Why do you believe it is important to conduct a Culture Survey?

DOJ Guidelines call for prosecutors calls for them to review the “company’s culture of compliance” and give consideration to “whether the company has… surveyed employees to gauge the compliance culture… to “assess whether the company has established policies and procedures that incorporate the culture of compliance into its day-to-day operation…The effectiveness of a compliance program requires a high-level commitment by company leadership to implement a culture of compliance from the middle and the top…(and) prosecutors should also assess whether the company has established policies and procedures that incorporate the culture of compliance into its day-to-day operations.  it is important for a company to create and foster a culture of ethics and compliance with the law at all levels of the company”.  In making determinations about the compliance culture, the Guidelines tell prosecutors to ask the following questions:

  • How often and how does the company measure its culture of compliance?
  • Does the company seek input from all levels of employees to determine whether they perceive senior and middle management’s commitment to compliance?
  • What steps has the company taken in response to its measurement of the compliance culture?

 


What factors need to be considered in determining the best culture survey to use?

First and foremost, it is important to know what the result of the survey would be. If it is just raw numbers, it will provide little value, regardless of what the score is.  The report should be analyzed by experts who can provide context to the results and offer advice as to significance of results, and most importantly, how results compare with other healthcare entities using the same instrument.  Second, survey instruments used must be both reliable and valid for results to be credible for those responding to it, as well as those reviewing the results.  Therefore, reliability and validity must be examined and reported, or references cited, for each assessment instrument used to measure study outcomes. The goal is to obtain a representative sample to be certain that the people who respond to the survey represent the thinking of the entire population, as if you had a 100% response rate.  There are several factors that determine the credibility and usefulness of survey results, including the following:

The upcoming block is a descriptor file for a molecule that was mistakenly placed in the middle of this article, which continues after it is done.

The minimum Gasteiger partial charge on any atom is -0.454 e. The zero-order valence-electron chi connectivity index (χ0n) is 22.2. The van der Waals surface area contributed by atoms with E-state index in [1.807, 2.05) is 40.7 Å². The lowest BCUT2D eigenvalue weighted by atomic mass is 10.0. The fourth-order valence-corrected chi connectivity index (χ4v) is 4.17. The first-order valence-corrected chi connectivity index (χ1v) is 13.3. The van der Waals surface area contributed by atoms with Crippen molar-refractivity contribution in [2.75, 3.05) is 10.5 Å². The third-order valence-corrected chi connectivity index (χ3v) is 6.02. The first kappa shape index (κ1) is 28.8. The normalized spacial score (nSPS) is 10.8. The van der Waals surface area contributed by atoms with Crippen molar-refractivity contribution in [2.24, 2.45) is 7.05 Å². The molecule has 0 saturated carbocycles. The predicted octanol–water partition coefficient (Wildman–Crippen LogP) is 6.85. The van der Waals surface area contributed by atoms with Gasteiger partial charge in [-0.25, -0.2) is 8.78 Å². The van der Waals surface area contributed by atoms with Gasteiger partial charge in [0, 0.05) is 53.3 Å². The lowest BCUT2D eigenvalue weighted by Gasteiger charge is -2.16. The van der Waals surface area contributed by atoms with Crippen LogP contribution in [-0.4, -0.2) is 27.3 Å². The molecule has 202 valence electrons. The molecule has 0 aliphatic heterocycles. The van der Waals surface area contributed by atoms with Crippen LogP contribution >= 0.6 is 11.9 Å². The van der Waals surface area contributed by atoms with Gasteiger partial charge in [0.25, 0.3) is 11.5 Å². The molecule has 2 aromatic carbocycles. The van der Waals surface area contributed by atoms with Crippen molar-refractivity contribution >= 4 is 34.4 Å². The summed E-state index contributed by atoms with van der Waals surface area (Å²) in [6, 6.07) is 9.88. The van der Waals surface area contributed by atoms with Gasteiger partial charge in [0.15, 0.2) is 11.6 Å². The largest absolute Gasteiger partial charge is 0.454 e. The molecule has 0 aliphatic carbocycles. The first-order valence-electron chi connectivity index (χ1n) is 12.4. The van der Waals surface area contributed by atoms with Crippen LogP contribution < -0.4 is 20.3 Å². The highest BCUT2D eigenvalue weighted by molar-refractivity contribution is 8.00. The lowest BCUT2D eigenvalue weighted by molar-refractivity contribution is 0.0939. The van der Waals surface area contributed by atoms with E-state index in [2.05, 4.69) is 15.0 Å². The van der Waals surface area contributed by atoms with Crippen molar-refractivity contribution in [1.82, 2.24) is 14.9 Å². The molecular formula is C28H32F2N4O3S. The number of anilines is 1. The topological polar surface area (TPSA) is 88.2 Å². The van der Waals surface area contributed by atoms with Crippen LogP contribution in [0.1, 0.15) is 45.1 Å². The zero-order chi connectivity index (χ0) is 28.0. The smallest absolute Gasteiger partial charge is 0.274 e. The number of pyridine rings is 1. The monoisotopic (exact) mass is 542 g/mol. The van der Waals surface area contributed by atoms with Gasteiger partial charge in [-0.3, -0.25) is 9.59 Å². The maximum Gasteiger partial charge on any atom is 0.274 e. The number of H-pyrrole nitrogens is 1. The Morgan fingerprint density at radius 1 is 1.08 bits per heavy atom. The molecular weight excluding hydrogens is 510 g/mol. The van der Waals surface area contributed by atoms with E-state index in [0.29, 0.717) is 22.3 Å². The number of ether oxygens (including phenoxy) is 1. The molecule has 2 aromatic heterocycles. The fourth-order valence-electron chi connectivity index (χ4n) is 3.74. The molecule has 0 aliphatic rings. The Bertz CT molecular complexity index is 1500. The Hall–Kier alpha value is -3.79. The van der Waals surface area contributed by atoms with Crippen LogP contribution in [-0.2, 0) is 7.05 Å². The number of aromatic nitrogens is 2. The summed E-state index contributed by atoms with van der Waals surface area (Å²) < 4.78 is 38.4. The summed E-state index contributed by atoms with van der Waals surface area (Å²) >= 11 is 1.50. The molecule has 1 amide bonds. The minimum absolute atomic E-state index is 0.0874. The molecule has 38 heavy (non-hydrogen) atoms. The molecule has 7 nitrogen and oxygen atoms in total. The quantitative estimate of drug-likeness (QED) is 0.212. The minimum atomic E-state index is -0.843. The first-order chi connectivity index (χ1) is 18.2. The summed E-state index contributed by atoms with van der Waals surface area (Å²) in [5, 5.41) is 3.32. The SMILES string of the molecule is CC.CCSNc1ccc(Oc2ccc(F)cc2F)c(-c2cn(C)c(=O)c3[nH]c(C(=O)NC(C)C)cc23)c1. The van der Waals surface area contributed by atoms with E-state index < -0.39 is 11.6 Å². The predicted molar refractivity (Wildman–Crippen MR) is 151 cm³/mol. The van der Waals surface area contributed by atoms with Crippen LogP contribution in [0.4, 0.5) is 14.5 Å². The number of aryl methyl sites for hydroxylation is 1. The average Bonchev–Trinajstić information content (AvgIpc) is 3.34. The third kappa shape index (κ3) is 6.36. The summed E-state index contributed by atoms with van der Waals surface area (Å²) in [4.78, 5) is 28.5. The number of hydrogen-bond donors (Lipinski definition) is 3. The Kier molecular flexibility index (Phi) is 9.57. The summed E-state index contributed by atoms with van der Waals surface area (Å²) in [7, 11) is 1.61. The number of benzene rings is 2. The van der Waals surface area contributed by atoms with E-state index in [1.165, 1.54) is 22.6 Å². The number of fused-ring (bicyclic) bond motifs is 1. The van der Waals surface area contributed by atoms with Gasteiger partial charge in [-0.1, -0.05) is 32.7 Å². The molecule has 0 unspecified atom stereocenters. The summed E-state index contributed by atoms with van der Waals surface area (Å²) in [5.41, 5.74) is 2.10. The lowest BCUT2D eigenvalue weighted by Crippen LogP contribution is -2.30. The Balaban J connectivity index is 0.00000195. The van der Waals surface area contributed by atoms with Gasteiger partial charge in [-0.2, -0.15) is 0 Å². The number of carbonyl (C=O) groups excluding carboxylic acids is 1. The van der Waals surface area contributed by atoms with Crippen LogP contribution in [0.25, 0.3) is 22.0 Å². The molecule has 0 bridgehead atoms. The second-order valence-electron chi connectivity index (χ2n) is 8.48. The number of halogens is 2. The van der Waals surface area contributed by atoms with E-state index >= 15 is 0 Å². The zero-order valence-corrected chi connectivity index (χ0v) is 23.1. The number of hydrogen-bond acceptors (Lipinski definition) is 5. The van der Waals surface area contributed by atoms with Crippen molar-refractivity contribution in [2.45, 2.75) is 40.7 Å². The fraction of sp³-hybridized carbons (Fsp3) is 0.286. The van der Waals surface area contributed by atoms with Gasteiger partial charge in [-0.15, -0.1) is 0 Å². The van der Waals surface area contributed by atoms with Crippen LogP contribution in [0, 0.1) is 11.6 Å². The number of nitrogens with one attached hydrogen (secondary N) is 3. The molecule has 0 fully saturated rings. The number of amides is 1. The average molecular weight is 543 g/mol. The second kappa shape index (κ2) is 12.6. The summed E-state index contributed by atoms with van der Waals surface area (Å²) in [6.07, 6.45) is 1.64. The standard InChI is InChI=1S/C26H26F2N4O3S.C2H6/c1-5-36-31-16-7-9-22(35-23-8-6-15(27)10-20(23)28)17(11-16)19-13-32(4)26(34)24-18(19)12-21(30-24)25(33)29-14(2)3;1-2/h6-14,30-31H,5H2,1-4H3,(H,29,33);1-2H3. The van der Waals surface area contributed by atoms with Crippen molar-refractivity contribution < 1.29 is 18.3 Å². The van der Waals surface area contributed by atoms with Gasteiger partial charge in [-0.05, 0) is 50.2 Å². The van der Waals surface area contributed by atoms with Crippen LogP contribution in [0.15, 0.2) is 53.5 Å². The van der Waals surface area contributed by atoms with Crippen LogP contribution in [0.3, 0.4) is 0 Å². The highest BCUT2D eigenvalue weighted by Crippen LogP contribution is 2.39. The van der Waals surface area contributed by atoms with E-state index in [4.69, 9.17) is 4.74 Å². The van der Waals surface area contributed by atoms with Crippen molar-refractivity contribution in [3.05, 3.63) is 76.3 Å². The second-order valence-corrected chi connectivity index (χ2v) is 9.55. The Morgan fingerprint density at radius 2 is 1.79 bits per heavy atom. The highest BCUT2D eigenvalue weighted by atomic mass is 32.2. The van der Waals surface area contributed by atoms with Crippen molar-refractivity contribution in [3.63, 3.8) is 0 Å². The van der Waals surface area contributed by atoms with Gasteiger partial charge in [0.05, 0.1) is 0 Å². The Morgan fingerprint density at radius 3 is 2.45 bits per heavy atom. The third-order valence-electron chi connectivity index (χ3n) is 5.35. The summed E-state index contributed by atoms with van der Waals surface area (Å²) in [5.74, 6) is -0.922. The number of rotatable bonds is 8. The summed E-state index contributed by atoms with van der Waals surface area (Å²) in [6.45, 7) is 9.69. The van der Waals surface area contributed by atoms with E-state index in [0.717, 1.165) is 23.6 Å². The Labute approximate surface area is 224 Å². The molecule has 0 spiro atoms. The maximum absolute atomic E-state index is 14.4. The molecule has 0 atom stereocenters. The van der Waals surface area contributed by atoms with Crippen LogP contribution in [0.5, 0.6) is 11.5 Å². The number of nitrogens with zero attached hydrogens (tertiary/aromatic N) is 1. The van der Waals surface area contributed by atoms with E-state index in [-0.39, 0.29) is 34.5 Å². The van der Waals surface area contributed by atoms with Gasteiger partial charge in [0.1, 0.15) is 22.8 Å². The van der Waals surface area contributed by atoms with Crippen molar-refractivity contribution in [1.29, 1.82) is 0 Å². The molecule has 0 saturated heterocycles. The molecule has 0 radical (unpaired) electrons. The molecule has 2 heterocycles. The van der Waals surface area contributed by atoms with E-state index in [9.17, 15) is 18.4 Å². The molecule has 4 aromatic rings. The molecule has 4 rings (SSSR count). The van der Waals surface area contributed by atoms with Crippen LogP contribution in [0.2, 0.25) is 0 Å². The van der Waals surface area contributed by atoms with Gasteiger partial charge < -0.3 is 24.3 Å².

• Validity. This refers to the accuracy of measurement and depends on asking questions that truly measure what is supposed to be measured.
  • Reliability refers to whether an assessment instrument gives consistent or dependable results.  
  • Content involves asking the right question, which relies upon those that created the instrument.
  • Likert Scale is the most widely used approach to scaling responses in surveys. Unlike a dichotomous (yes-no) questions, used in compliance knowledge surveys, respondents specify their level of agreement or disagreement to a question or statement, thus capturing the intensity of their feelings for a given item. 
  • Pilot Testing involves testing the wording, question sequence, appropriateness and meaning of sections, etc. Without this, the evidence of the instrument's reliability becomes questionable.

 


Do the non-regulatory risks belong to the Compliance Program?  Organizations face significant risks that are not regulatory-driven (e.g., compliance with laws and regulation).  Should those risks be included in the risk assessment processes of the compliance program?

Both the OIG and DOJ have made it clear that organizations have wide discretion regarding how they structure and organize their compliance program. However, they expect the organization will be able to justify their decisions and evidence the program is effective. The 2020 national Compliance Benchmark Survey asked about this very issue and found that some organizations have gone very far in moving risk management under the Compliance Program. The fact is that compliance risk management focused on laws and regulations generally can fit nicely under the compliance program, however, enterprise-wide risk management goes far beyond what traditional compliance programs should be doing. However, program managers need to be responsible for risks within their operational areas. The OIG refers to this as Ongoing Monitoring that includes identifying programmatic risks, providing written guidance (policies/procedures) for their staff, training them on it and monitoring to ensure they are following that guidance.  Ongoing Auditing is done by parties independent of the operational area to verify that Ongoing Monitoring by program managers is taking place and validate that it is effective. The simple fact is that the Compliance Office is not the most qualified party for all risk management. That would mean they would be involved in day to day clinical, financial, IT, physical security and other risk issues well beyond their expertise. What compliance should be doing is ensuring there is risk management across all programs and operations of the organization.

 


What does it cost for culture and knowledge surveys?  

Employing survey methods to collect data regarding compliance culture is an excellent way to gather lots of information from many people. This is the best method to use when one hopes to gain a representative picture of the attitudes and perceptions of employees. The cost depends on:

  • Size of the survey population
  • Whether results are just raw, unanalyzed data or a fully analyzed report with action steps to improve performance
  • Whether there is a “deep dive” analysis of the results with suggested actions for improvement
  • Whether the results are benchmarked against other health care organizations who have used the same instrument

For a survey of a medium-size organization that provides detailed analysis and benchmarking of results, you can expect it would cost approximately $5000 to $7,000. Find more information on compliance.com.